Some of the best foods for our health don’t come with labels, like fresh fruit and vegetables. For most of the other packaged and processed foods we buy, a Nutrition Facts table is required. According to the Canadian Food Inspection Agency, the purpose of a label is to convey the nutrient content of foods in a standardized format that allows comparison among foods at the point of purchase.
When looking at a Nutrition Facts table, always review the serving size first. This is perhaps the single most important piece of information, because without knowing the serving size, every other value is irrelevant. Be aware that serving sizes are not always the same between similar types of foods and may not be the same as the portion you consume.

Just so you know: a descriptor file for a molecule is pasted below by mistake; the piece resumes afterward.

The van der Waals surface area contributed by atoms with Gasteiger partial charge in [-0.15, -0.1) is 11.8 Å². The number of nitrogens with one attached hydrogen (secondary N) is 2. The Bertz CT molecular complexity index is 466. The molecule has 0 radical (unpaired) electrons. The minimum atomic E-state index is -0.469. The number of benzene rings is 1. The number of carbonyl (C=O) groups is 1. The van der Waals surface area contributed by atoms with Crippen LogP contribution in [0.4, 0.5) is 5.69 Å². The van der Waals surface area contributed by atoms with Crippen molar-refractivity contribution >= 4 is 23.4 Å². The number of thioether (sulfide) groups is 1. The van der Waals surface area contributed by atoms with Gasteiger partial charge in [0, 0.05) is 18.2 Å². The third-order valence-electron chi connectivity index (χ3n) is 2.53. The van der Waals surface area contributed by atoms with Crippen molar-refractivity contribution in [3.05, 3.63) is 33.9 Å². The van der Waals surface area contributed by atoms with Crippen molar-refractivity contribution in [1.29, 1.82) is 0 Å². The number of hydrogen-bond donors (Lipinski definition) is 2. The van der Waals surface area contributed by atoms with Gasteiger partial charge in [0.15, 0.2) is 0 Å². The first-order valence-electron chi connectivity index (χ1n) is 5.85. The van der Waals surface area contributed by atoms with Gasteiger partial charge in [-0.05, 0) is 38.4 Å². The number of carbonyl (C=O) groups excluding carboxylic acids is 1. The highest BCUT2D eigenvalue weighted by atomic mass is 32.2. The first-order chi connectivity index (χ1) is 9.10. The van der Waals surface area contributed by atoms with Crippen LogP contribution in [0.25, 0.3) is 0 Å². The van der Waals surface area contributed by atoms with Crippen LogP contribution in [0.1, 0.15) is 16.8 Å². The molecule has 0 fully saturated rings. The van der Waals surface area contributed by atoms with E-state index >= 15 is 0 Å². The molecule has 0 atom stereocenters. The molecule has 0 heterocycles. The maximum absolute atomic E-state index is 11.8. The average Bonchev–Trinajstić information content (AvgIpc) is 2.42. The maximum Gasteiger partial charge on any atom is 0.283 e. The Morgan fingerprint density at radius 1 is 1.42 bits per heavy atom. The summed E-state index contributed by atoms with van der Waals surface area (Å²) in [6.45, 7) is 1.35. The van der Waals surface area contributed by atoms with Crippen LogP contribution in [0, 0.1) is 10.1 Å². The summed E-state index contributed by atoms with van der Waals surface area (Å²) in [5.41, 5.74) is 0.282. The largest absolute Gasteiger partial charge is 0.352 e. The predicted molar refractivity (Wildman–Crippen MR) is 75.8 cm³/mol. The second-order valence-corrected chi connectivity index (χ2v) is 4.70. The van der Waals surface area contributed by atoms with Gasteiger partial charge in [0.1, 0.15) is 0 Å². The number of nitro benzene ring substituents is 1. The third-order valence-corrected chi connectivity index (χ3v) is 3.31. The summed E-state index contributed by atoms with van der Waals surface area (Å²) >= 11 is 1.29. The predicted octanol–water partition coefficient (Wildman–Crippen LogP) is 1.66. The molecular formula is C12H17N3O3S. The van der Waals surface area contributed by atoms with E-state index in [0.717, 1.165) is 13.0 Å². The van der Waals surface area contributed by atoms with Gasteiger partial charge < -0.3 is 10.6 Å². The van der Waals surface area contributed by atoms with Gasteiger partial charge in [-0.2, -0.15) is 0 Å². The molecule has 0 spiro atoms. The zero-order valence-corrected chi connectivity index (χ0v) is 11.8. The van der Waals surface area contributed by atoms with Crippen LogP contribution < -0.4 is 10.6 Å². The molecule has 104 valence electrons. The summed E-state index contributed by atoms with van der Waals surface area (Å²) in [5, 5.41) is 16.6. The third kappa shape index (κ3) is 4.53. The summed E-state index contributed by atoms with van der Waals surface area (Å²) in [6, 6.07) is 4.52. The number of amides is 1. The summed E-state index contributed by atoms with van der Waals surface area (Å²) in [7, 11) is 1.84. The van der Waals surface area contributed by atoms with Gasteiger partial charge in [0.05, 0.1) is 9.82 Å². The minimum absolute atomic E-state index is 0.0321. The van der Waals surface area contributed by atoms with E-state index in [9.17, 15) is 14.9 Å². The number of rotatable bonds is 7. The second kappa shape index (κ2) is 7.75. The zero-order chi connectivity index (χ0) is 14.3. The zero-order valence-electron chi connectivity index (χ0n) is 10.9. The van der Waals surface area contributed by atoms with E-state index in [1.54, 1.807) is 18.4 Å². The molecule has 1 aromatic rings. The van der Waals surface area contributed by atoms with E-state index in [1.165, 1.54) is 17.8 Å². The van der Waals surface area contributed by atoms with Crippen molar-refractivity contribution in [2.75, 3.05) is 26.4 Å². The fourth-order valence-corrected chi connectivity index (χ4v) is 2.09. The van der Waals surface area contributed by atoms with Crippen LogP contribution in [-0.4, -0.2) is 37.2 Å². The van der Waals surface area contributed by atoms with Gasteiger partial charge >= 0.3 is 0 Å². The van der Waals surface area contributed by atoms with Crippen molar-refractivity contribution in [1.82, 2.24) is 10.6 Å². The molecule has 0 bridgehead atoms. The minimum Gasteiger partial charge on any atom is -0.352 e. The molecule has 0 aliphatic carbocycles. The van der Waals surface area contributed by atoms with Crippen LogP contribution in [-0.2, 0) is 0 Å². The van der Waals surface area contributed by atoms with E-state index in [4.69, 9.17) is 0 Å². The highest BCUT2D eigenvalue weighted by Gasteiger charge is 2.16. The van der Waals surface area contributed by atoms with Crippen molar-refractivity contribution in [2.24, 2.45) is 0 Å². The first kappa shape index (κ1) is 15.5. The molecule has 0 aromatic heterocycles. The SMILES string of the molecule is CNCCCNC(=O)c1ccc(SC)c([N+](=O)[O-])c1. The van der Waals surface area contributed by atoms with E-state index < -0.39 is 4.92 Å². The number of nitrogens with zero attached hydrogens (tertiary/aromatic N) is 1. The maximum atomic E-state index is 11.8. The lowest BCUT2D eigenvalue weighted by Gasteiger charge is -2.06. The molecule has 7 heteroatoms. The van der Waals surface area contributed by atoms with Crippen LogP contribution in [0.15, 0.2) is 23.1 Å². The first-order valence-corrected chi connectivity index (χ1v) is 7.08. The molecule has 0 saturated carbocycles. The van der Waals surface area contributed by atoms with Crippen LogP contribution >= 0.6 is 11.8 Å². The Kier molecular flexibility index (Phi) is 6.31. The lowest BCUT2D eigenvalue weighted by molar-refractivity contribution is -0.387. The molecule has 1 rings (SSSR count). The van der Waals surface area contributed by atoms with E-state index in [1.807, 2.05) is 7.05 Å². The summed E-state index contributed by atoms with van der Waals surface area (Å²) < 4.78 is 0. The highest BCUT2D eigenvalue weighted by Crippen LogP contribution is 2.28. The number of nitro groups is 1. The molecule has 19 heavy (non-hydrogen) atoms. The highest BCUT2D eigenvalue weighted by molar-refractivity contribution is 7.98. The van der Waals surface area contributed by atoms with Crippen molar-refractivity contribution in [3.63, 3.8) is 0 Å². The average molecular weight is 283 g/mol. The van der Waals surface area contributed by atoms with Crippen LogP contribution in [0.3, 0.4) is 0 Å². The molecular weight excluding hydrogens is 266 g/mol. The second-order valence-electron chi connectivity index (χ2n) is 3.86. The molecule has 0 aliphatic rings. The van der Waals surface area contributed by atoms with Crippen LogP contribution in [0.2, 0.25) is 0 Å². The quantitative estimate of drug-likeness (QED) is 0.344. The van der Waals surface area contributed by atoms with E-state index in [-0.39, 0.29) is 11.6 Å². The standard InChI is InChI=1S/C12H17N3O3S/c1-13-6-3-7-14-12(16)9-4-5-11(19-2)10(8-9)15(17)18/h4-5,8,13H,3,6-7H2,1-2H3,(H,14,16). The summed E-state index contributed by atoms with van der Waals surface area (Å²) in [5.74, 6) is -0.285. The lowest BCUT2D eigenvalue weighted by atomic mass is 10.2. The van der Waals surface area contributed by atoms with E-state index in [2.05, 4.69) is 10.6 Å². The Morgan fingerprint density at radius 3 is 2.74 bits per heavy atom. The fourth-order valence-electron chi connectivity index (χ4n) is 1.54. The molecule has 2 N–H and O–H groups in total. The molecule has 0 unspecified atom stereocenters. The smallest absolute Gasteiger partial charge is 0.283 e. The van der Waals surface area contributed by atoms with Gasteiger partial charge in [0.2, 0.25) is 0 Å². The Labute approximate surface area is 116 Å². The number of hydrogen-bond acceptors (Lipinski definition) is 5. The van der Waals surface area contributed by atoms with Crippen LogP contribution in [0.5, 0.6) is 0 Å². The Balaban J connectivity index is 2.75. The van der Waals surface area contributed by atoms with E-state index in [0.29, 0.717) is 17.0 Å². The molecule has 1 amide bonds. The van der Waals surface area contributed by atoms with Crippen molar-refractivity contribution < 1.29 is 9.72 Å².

Next, review the calorie content, the amount and type of fat present, the sodium count, amount of fibre and the quantity of protein.
The per cent daily value is based on a general 2,000-calorie diet and can be a useful way to determine if a food contains “a lot” or “a little” of a specific nutrient. Five per cent or less is considered “a little” and 15 per cent or more is considered “a lot.” This is useful when considering sodium, fat, iron, calcium and fibre.
Next time you are trying to decide between two similar packaged products, have a look at the labels and use the tips we’ve outlined to help influence your decision. If you try and pick foods such as fruits and vegetables, then you don’t have to decipher a label at all.
— Pure Nutrition and Pacific Institute for Sport Excellence
© Copyright 2013